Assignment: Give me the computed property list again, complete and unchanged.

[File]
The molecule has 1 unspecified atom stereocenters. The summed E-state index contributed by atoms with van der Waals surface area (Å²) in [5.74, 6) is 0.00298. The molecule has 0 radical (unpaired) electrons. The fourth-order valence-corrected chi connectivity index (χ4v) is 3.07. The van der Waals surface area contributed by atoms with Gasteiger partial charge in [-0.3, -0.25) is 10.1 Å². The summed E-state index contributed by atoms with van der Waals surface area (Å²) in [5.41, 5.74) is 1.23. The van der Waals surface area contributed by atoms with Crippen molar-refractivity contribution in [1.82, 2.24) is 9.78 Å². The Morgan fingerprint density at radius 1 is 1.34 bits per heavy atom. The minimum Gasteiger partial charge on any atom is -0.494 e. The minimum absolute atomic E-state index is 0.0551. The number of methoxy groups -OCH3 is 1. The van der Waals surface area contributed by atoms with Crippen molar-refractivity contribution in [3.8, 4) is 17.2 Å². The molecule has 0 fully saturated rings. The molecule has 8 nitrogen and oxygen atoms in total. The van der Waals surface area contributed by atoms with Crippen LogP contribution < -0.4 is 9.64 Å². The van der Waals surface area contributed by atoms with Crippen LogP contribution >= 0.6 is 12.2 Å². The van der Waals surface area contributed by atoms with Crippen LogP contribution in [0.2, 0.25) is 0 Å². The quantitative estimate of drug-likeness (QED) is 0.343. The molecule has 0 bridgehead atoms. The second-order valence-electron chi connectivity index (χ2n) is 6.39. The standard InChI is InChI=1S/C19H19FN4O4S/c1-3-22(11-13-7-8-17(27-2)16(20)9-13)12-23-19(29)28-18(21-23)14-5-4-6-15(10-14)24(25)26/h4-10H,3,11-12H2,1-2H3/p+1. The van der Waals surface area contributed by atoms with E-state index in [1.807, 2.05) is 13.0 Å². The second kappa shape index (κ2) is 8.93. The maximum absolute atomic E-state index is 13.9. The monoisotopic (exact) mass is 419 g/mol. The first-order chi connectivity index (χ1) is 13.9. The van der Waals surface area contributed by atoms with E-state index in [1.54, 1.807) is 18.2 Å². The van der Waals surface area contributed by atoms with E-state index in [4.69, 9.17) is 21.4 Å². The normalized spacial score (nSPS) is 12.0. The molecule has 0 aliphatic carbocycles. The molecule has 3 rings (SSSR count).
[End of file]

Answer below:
The molecule has 1 unspecified atom stereocenters. The summed E-state index contributed by atoms with van der Waals surface area (Å²) in [5.74, 6) is 0.00298. The molecule has 0 radical (unpaired) electrons. The fourth-order valence-corrected chi connectivity index (χ4v) is 3.07. The van der Waals surface area contributed by atoms with Gasteiger partial charge in [-0.3, -0.25) is 10.1 Å². The summed E-state index contributed by atoms with van der Waals surface area (Å²) in [5.41, 5.74) is 1.23. The van der Waals surface area contributed by atoms with Crippen molar-refractivity contribution in [1.82, 2.24) is 9.78 Å². The Morgan fingerprint density at radius 1 is 1.34 bits per heavy atom. The minimum Gasteiger partial charge on any atom is -0.494 e. The minimum absolute atomic E-state index is 0.0551. The number of methoxy groups -OCH3 is 1. The van der Waals surface area contributed by atoms with Crippen molar-refractivity contribution in [3.8, 4) is 17.2 Å². The molecule has 0 fully saturated rings. The molecule has 8 nitrogen and oxygen atoms in total. The van der Waals surface area contributed by atoms with Crippen LogP contribution < -0.4 is 9.64 Å². The van der Waals surface area contributed by atoms with Crippen LogP contribution >= 0.6 is 12.2 Å². The van der Waals surface area contributed by atoms with Crippen LogP contribution in [0.2, 0.25) is 0 Å². The quantitative estimate of drug-likeness (QED) is 0.343. The molecule has 0 bridgehead atoms. The second-order valence-electron chi connectivity index (χ2n) is 6.39. The standard InChI is InChI=1S/C19H19FN4O4S/c1-3-22(11-13-7-8-17(27-2)16(20)9-13)12-23-19(29)28-18(21-23)14-5-4-6-15(10-14)24(25)26/h4-10H,3,11-12H2,1-2H3/p+1. The van der Waals surface area contributed by atoms with E-state index in [1.807, 2.05) is 13.0 Å². The second kappa shape index (κ2) is 8.93. The maximum absolute atomic E-state index is 13.9. The monoisotopic (exact) mass is 419 g/mol. The first-order chi connectivity index (χ1) is 13.9. The van der Waals surface area contributed by atoms with E-state index in [1.54, 1.807) is 18.2 Å². The van der Waals surface area contributed by atoms with E-state index in [4.69, 9.17) is 21.4 Å². The normalized spacial score (nSPS) is 12.0. The molecule has 0 aliphatic carbocycles. The molecule has 3 rings (SSSR count).